Writing in biographical mode, in other words, becoming someone else on the page is a challenge, and to me it is a karmic experience. Let me explain, as there are many misinterpretations of this word karma. I am a practicing Buddhist so perhaps can clarify its real meaning.
Karma actually means ‘actions,’ the idea being that when we act in our lives, or speak or think, which are also viewed as ‘actions,’ everything we each do, or think or say, has a consequence. So, we are each the result of all the actions of our ancestors, which might have been good or bad. Along with modern notions of personality and psychology, character traits, etc., Buddhist thinking says that we, the living, also manifest the karma of all of our lineage, all our ancestors.
To put it more simply and without religious implications, I believe we are each drawn to certain stories and character-types, certain narratives and images, because of our accumulated karma. That would explain as writers why we are not attracted to write about certain topics, and instead develop passions, we might call them, for events and people, and write about them again and again.
We can see this passion more transparently in the credibility of an actor playing a certain part – Liz Taylor as Cleopatra, Chris Reeve as Superman, Hugh Jackman as Jean Valjean in Les Miserables, Meryl Streep as Miranda Priestly in The Devil Wears Prada. We can see how they become the character they are portraying, and sometimes have to live in that character in order to maintain its authenticity. So, I do become obsessed by some of the characters I create. They get into my dreams, into my senses, and I find that I am hearing them speak and preparing to write their utterances into my story.
This happened very strongly in the creation of my second novel, ‘Easy-Happy-Sexy.’ The two main characters of this Australian fable are Ninija (female tribal leader) and Lumaluma (white-Australian, womanizer and chauvinist). Their dialogue underpins the whole story, which I will resist giving away so that you can read it for yourself. Whilst writing this dialogue my part was Ninija, and Lumaluma’s part was an archetype composed of many cruel despots, misogynists and con men I have been exposed to in my life, either personally or through media.
At first glance, this may seem straightforward. However, the challenge was that Lumaluma is a ghost, visible only to Ninija. No other members of her tribe can see or hear him, even Ninija’s tiny grand-daughter, Gina. The other challenge I gave myself is that Ninija’s mother-language is not English. She speaks her native tribal dialect and her English is broken and mannered, a mélange of Missionary English and the sounds of the phenomena in her world.
Here’s her very first utterance at the beginning of 1 to give you an idea:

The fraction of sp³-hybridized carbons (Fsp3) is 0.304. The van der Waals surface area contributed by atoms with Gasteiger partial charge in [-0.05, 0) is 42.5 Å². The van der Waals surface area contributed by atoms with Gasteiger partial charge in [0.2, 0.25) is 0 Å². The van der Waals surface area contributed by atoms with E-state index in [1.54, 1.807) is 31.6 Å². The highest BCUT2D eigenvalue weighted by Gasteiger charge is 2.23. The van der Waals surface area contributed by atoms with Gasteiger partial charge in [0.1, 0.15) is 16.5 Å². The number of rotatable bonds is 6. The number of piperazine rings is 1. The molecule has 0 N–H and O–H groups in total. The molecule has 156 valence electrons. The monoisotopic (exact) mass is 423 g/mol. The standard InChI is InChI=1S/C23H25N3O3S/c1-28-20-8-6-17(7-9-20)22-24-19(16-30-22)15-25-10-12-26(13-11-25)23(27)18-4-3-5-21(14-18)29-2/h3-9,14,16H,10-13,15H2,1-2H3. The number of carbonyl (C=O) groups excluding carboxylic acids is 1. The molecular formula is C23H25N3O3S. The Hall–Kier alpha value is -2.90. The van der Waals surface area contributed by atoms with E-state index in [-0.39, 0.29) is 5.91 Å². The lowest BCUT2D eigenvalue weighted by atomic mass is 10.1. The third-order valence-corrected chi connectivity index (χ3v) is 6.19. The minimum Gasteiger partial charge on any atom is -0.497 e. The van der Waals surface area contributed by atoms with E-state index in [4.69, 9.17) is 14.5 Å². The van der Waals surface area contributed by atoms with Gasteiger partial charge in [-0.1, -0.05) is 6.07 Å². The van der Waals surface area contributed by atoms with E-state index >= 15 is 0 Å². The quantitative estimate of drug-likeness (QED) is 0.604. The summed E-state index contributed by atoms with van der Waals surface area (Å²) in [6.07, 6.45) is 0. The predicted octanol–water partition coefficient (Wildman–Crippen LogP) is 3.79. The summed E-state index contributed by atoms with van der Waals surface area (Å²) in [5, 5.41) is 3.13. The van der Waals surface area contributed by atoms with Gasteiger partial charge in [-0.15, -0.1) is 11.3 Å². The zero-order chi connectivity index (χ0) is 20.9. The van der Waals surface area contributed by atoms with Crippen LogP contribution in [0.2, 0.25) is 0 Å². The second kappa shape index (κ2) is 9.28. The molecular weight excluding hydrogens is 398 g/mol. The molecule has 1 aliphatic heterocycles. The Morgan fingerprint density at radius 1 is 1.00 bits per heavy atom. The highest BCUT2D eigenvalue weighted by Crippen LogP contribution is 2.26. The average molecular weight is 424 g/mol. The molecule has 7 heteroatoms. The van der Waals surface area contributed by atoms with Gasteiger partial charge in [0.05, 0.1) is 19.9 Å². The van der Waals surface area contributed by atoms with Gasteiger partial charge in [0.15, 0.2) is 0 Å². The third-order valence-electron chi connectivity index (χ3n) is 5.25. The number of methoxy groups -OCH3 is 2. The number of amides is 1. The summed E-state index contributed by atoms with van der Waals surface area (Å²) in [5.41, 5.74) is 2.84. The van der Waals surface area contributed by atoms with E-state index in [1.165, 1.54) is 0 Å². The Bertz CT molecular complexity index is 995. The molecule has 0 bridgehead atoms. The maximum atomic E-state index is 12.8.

‘It no good Lumaluma! I won’t listen!’ Ninija puts her fingers into her ears so that she can’t hear Lumaluma’s whispering. ‘You can’t get me listen the way Ginger did. I too old. I too clever. I never leave the Lands like he did.’ She goes on…….… ‘You whisper again with you silky white voice. You questions. You white-fella bossy with “ought” and “if I were you.” And you promises. Always you offer of money, greenbacks. I got better things to listen to. You white ghost not belong Ninija Lands!’ (p1)
As I was transcribing how I heard her talk in my dreams, I simply found it impossible to make her speak flawless native-speaker English. I had somehow to make her express her disdain of Lumaluma in broken desert English. By contrast, Lumaluma is a smoothie, eloquent and quick-witted. He has a theatrical presence in the story. Here’s his first utterance to give you an idea, though it comes late as only Ninija’s answers to his eternal questions are written at first.
Ninija and Lumaluma are at the dog-box, the name of the prefabricated huts white Australians provide at the settlement. She stands outside, he inside in the dark windowless space. He is logical, insulting.
‘Why are they all staring up into that old tree? On and on. Haven’t they got anything better to do?’
(Ninija tries to explain about tribal customs concerning the Burial preparations for her dead son Ginger. He chain smokes, sucking hard to make his cigarette end glow red in the dark).
‘How can you possibly believe in that rubbish? Look at all those filthy black birds hopping around up there! They’re no “heroes” are they? And higher?’ (p24)
I enjoyed this incredible contrast which shows through their dialogue, and which no-one else except the reader can hear. I dreamed it very often, and I vented a lot of deep-seated anger at the maltreatment of the original people of Australia which my ancestors were doubtless responsible for in the process.
I believe that dialogue in fiction writing, much as in transcribed interviews, is very powerful. Without the surrounding description and time/condition-setting, etc., it can stimulate the imagination and create strong colourful pictures. I would like to feature the dialogue between these two fabled protagonists exactly as it is on this site so you can see what I mean (see side menu).
Finally, I think it important as writers that we encourage readers to use their imagination to the full in the midst of this virtual image-crammed world in which we live presently. Technology is only a wonderful tool! It’s the human spirit, the pulsing heart, that we need to preserve at all costs!